Thursday, June 15, 2017

What I've Been Reading Lately (Quick Lit)

Today I'm linking up with Modern Mrs. Darcy's Quick Lit to bring you some short and sweet reviews of what I've read in the past month. For longer reviews, you can always find me on Goodreads.

I got through a lot of books on vacation this past month! Here are all the books I've finished since mid-May.

Hercule Poirot's Christmas by Agatha Christie: This has a lot of the same elements as Appointment with Death, but paced a bit better. I guessed many of the pieces, but as usual could not put them all together and definitely did not guess who the killer was.

American Street by Ibi Zoboi: Zoboi has managed to pack a lot of good stuff into one book, from the challenges of being a Haitian immigrant to America to the complications of life in inner-city Detroit. It's a story brimming with complex characters who have to choose between bad options on every side. If you're already not a fan of YA, I don't think this book is going to change your mind, but if you do enjoy YA or you're open to it, I think this is a great book to read.

Hidden Figures: The Untold Story of the African American Women Who Helped Win the Space Race by Margot Lee Shetterly: This book was interesting not just because it brought to light something many Americans don't know — the role of black women in the history of what is now NASA — but also because it was a fascinating overview of NASA's history in general. Once you quickly get over the "gee, I never knew there were black women at NASA" that serves as the book's selling point, it's still worth a read for the fascinating history of NASA and of race relations in America.

The Open Adoption Book: A Guide to Making Adoption Work for You by Bruce M. Rappaport: I think this was probably an excellent and timely book when it was published 25 years ago. Today, it's still a decent book, and I primarily found it interesting for the historical perspective it provided. If you know nothing about the way adoption works today, how adoptive families and birthparents maintain relationships with one another, then I think you'd learn a lot from the book. Just keep in mind that it's 25 years out of date.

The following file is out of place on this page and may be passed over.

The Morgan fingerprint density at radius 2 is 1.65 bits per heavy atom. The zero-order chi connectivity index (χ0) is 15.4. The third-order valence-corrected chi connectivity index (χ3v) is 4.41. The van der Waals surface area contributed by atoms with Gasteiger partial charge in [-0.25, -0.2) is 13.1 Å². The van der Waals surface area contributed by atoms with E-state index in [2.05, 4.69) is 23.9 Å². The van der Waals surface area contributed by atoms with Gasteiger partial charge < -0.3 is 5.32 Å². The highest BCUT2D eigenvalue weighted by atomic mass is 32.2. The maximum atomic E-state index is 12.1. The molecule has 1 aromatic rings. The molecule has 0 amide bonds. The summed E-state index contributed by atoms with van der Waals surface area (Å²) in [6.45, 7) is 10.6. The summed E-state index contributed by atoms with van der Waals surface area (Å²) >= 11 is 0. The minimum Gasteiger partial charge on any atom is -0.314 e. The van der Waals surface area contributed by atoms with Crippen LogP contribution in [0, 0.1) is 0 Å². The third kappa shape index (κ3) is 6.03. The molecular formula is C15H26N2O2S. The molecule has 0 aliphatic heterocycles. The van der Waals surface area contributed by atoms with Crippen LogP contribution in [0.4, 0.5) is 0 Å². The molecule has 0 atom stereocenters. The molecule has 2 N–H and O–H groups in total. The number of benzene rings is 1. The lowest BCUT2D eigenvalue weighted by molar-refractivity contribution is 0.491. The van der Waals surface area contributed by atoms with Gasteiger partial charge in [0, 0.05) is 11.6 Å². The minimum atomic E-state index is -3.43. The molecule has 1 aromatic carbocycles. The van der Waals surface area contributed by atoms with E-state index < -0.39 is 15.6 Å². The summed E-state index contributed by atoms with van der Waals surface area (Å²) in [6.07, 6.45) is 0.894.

The Sleepwalker's Guide to Dancing by Mira Jacob: Jacob manages to weave together fantastic writing, a number of important themes, and a cast of complex, believable characters in this novel that took her a decade to complete. I laughed out loud more than once, and I cried near the end. It wasn't perfect, but I genuinely enjoyed the read and missed the characters when I was done.

I'll Give You the Sun by Jandy Nelson: I hated the first third of this book, and I loved the last third so much I was nearly in tears. Ultimately the story wraps up in a way that feels maybe a little too neat but wonderfully sweet amidst the honest messiness of life. I think if it had been executed differently I might have really loved this book.

The Storied Life of A. J. Fikry by Gabrielle Zevin: This is a sweet, quick read about a bookseller's journey from lonely, cranky widow to happy family man whose bookstore is a pillar of the community. It's a heartwarming if somewhat predictable story of character growth, but if you're a bookworm, you'll enjoy it that much more.

Dune by Frank Herbert: This was a mixed bag for me, not terrible, but it became a struggle to get through near the end. I can certainly see why it's appealing to people who love science fiction or fantasy (it has elements of both), but for myself, I can't enthusiastically recommend it, nor do I plan to read any of the sequels.